The basic components of a vegetarian diet
For a balanced diet, you should be very careful about the foods you eat every day. Both meat eaters and vegetarians need an adequate supply of nutrients and vital substances.
Meat is regarded as an important source of protein, which is missing in a vegetarian diet. But this does not have to be a disadvantage for vegetarians: Because you can also cover your daily protein requirements (50 to 60 g) with vegetable protein suppliers such as nuts, pulses, cereals and soy products as well as eggs,cheese
and other dairy products.
Iodine is an important component of the thyroid hormones and essential for the metabolism. You can cover your needs with dairy products, seaweed and iodized salt.
Omega-3 fatty acids belong to the group of polyunsaturated fatty acids and are considered "good fats". They cannot be produced by the human body itself - so you have to take them in with your food. Many fish such as mackerel, herring and salmon are rich in omega-3 fatty acids. Vegetarians get their essential fatty acids from vegetable oils such as linseed oil, rapeseed oil and walnut oil.
Our body needs iron in particular for oxygen transport in the blood. For a sufficient iron intake (10 to 15 mg a day) it is recommended to eat many nuts, pulses and cereal products. A combination of wholemeal products or pulses with fruit and vegetables is good.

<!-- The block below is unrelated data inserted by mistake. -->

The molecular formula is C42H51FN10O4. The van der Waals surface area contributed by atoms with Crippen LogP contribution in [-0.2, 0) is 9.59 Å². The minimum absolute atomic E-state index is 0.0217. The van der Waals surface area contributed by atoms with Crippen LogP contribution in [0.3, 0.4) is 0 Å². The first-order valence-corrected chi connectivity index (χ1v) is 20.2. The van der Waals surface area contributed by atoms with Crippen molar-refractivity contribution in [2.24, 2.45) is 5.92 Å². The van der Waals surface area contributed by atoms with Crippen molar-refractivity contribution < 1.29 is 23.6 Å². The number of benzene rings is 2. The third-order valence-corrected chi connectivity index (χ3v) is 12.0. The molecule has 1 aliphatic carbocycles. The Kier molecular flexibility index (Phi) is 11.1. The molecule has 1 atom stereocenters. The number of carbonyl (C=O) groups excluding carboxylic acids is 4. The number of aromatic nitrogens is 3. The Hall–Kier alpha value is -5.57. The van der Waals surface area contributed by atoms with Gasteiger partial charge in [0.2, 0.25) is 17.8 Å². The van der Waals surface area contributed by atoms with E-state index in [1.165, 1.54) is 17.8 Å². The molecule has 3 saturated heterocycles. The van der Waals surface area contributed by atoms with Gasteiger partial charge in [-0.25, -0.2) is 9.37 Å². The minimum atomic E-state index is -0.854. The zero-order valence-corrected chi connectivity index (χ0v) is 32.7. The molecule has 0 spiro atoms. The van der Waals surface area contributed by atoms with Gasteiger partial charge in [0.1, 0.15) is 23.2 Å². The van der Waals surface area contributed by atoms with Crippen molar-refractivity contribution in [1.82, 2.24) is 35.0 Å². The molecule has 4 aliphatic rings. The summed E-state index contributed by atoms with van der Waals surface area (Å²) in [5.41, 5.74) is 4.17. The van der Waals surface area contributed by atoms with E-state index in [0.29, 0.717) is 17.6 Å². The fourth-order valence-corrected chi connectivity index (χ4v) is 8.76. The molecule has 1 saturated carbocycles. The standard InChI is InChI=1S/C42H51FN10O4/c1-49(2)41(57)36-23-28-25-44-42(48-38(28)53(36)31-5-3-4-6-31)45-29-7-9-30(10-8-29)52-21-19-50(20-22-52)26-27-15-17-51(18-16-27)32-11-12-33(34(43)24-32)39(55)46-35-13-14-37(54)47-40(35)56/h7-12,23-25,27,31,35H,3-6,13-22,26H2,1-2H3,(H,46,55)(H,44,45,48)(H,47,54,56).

As a trace element, zinc contributes to the activation of enzymes and hormones and is important for wound healing and growth. Zinc is absorbed by eating whole grain cereals, legumes, nuts and seeds (e.g. sesame, pumpkin and cashew nuts).
Vitamin B12 supports blood formation and metabolism. It is only found in some animal and fortified foods. Those who regularly consume eggs and dairy products usually consume sufficient vitamin B12. The recommended daily amount is 3 micrograms. Vitamin B12-enriched dietary supplements offer another way of meeting the demand.
Pros and cons of vegetarianism
All forms of nutrition - including vegetarianism - have their advantages and disadvantages.
Vegetarian benefits Diseases of civilization resulting from an unhealthy diet are less common in vegetarians (e.g. cardiovascular diseases, high blood pressure, diabetes, gout). The body absorbs less saturated fat and cholesterol. Constipation and intestinal diseases are rarer. A vegetarian diet protects the environment and resources. Many vegetarians feel better, fitter and healthier.
Disadvantages for vegetarians A wrong composition of the food can cause deficiency symptoms. In order to prevent nutrient deficiencies, vegetarians have to make greater efforts to feed themselves and acquire a great deal of knowledge about food. The sufficient supply of iron, zinc, protein, iodine and vitamin B12 should be checked regularly. A varied vegetarian diet is often associated with additional costs. Vegetarians often have a harder time than meat eaters (e.g. not so much choice in restaurants or canteens).